Dale segued from story to story with the singing of classic tunes such as “Your Cheating Heart,” “Basin Street,” “Lulu’s Back in Town,” “This is so Nice, it Must Be Illegal,” “Aint Misbehaving,” “C-U-B-A” and “Sweet Sue.”

Dale "King Cocktail" DeGroff

At what was in Dale’s view the end of the New York bar era, he arrived in the Big Apple in 1969 with the intent on becoming an actor which never materialized and led him to take a job in advertising. During that time he would visit many of New York’s iconic bars such as Charley O’s, Downey’s, P.J. Clarke’s, and McSorley’s.  One night Charley O’s was short on staff for an event at the New York mayoral house Gracie Mansion and Dale was able to convince them to give him a shot behind the bar where his love affair with the profession began. While working in advertising DeGroff would come to know Joe Baum, one of New York City’s biggest restaurateurs at the time, who opened the Four Seasons, Charley O’s, and the Latin-themed La Fonda del Sol. In the late 70s DeGroff moved to Los Angeles where he became a bartender at the Hotel Bel-Air where he was able to educate himself and perfect his craft. In 1985 Baum hired DeGroff to be the head bartender at Aurora in New York, which focused on well-made cocktails using top-shelf spirits, fresh-squeezed juices and an atmosphere where the bartender took center stage in welcoming and interacting with guests. DeGroff immersed himself in the history of bartending and books such as Jerry Thomas’ “How to Mix Drinks,” as well as vintage manuals and menus. In 1987 Baum opened the Rainbow Room at Rockefeller Center and put DeGroff in charge of the bar where he worked through the 1990s. DeGroff’s menu of classic cocktails, many of which had gone into virtual extinction such as the Gin Fizz and Singapore Sling, along with the restaurant’s classy mid-century charm, quickly caught the attention of the media, celebrities and politicians. As noted in MOTAC’s DC seminar on Vodka Classics, Dale perfected the Cosmopolitan becoming an iconic cocktail after Madonna was seen drinking one at a Grammy party at the Rainbow Room.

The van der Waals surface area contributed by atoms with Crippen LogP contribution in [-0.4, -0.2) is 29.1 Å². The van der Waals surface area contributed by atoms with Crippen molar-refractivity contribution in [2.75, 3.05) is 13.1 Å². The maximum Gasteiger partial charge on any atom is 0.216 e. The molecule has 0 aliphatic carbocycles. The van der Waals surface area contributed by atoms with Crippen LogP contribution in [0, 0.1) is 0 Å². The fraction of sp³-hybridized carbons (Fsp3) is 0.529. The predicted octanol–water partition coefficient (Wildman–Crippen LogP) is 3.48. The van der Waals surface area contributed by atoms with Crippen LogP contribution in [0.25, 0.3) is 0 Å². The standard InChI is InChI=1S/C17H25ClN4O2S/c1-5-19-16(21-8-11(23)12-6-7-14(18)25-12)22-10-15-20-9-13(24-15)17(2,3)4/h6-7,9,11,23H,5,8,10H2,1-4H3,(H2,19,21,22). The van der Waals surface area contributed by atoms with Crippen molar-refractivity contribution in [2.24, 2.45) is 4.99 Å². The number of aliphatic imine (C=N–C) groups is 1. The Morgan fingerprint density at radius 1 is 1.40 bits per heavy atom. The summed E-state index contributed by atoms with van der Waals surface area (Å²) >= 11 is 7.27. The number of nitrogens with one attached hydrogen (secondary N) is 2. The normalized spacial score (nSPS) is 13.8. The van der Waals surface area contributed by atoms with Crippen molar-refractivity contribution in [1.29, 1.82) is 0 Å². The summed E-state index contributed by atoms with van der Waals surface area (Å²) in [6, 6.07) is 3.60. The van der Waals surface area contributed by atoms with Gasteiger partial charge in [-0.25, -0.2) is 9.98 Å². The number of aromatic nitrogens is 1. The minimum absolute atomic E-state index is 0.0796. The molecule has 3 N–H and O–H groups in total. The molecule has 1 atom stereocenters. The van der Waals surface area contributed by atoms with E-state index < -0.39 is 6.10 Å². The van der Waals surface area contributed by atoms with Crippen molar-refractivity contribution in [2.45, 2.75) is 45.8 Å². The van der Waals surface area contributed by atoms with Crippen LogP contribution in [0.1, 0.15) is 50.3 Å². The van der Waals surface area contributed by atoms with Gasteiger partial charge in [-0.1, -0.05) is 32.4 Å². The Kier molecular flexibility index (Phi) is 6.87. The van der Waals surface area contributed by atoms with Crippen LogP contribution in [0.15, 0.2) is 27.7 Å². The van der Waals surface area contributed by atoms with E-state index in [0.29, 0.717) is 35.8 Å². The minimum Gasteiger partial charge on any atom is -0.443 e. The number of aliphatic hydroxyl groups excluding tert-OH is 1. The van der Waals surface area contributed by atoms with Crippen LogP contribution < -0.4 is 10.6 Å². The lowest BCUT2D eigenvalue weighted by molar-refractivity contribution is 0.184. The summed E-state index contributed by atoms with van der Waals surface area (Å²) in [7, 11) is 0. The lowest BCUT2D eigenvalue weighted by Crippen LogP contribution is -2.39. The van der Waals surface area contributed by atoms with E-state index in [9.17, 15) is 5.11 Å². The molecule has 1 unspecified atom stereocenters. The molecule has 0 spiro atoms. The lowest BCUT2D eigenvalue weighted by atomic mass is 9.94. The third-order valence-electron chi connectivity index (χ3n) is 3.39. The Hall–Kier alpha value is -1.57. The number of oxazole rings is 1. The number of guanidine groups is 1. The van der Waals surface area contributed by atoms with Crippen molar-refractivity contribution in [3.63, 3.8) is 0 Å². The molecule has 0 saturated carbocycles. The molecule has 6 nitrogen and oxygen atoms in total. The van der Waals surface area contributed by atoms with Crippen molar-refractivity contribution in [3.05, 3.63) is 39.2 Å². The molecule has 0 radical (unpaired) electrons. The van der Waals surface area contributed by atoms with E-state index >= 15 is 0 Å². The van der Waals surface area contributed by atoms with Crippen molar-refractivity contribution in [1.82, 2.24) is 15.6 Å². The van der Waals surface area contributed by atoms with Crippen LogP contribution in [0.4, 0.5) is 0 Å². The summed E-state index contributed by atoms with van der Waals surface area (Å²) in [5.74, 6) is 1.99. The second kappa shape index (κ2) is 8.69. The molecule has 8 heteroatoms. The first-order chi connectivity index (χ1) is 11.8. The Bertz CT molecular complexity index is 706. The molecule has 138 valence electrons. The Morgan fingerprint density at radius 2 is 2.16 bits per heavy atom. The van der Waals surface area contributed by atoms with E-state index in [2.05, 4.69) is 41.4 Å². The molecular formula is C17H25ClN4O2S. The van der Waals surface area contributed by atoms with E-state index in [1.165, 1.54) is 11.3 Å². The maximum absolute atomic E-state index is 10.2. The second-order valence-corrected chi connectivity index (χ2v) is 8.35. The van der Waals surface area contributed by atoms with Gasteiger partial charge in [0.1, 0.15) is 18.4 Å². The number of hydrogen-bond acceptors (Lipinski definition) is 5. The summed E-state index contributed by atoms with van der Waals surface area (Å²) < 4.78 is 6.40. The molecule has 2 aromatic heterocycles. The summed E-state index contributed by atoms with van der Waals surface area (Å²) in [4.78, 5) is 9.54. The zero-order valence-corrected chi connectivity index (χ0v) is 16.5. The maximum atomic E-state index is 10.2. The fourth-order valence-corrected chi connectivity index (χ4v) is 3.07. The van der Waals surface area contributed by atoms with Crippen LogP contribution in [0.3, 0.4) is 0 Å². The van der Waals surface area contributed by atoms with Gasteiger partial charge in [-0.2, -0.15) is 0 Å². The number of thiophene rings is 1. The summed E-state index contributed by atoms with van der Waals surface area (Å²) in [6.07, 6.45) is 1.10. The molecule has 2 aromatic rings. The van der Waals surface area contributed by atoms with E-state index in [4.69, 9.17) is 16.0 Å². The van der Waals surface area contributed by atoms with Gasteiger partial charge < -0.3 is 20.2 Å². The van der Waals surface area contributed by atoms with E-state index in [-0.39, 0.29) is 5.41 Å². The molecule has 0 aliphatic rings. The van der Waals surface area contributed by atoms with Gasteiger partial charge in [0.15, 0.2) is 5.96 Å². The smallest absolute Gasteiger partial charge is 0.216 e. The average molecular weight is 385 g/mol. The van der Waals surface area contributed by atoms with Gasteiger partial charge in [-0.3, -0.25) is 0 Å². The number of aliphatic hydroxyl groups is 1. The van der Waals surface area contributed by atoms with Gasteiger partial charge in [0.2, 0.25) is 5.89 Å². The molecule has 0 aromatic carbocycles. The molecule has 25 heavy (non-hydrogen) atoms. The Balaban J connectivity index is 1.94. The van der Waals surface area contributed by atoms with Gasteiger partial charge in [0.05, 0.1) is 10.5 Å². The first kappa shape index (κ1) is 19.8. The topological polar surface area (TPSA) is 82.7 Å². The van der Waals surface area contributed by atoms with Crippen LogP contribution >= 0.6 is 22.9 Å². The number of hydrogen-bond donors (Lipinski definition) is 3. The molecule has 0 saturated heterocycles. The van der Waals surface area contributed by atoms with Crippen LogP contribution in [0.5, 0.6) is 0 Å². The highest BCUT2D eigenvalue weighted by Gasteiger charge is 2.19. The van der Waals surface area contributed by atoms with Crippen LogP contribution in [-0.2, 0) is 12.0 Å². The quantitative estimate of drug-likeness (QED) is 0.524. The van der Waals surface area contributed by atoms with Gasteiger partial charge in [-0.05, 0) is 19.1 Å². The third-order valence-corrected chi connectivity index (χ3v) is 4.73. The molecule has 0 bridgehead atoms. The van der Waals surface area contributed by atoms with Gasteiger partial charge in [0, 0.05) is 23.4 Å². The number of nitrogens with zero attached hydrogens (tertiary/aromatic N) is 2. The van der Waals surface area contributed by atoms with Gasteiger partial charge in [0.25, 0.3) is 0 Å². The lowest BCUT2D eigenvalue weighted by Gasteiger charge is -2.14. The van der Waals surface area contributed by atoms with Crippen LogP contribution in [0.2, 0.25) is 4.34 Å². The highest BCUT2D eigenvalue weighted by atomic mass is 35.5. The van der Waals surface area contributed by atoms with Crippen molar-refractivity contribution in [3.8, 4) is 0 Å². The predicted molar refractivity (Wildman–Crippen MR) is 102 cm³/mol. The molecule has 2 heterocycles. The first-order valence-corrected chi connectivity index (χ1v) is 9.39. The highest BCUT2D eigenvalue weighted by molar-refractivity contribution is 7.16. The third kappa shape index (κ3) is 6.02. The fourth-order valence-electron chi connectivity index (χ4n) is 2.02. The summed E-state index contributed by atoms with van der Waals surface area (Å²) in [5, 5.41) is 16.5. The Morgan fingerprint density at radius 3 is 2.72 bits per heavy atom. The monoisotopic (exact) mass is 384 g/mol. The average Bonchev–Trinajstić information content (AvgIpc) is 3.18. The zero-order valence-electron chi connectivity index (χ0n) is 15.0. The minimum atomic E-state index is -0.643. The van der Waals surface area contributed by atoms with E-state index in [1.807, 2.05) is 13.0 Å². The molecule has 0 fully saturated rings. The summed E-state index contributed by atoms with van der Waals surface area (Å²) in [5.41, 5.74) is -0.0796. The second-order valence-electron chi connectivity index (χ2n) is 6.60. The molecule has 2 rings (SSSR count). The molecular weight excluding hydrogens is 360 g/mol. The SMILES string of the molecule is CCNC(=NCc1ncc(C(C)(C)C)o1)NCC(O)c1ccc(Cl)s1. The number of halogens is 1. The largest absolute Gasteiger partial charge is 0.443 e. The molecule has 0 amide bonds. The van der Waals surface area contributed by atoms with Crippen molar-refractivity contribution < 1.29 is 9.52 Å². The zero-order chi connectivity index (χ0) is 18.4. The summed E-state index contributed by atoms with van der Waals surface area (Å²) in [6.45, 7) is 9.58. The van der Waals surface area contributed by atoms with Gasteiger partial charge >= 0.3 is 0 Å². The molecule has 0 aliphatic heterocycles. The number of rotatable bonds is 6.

Punch Royal

Guests at the Warehouse Theater were treated to the following classic cocktails including Dale’s original Yuzu Gimlet:

  • Absinthe Frappe
  • The Major Baily (Southside Style)
  • Punch Royal

Recipes for these cocktails can be found on Dale’s website.

If you missed “On The Town” in Washington, DC, Dale is constantly bringing the show to locations across the US. Visit his schedule to see where he is headed next. Get a video peak of Dale’s show.

As always, the Museum of the American Cocktail would like to offer thanks to the generous support of our sponsors for this event, namely: Pernod, Marie Brizard, Hendrick’s Gin, Appleton Estate Rum, and Pierre Ferrand 1er Cru de Cognac.

Be sure to join us again in Washington, DC on May 14 for South of the Border Cocktails at Bourbon Steak presented by J.P. Caceres, Jamie MacBain, and Duane Sylvestre as they look at some of the great spirits and cocktails from warmer climes, notably rum/rhum, mezcal, tequila, pisco, and cachaca.  You’ll not only learn about these great libations, but also how to make the drinks at home.  Plus, enjoy sample cocktails, as well as delicious appetizers.

By Matt Keller

Matt lives in Washington, DC. When he’s not contributing to his blog District Cocktail – A Drinker’s Notes in Capitol City, his imbibing can be followed on his Twitter feed @DCcocktails.

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Vodka Classics with Phil Greene

On Tuesday, April 20 Phil Greene of MOTAC led a seminar titled “Vodka Classics” at the Warehouse Theater in Washington, DC. Guests were treated to five different vodka cocktails prepared by the staff of The Passenger, led by co-owner Derek Brown.  Guests were served the Cook Strait Sling No. 2, the Moscow Mule, the Vesper, the Caipiroska and the Cosmopolitan.

Phil Greene of the Museum of the American Cocktail.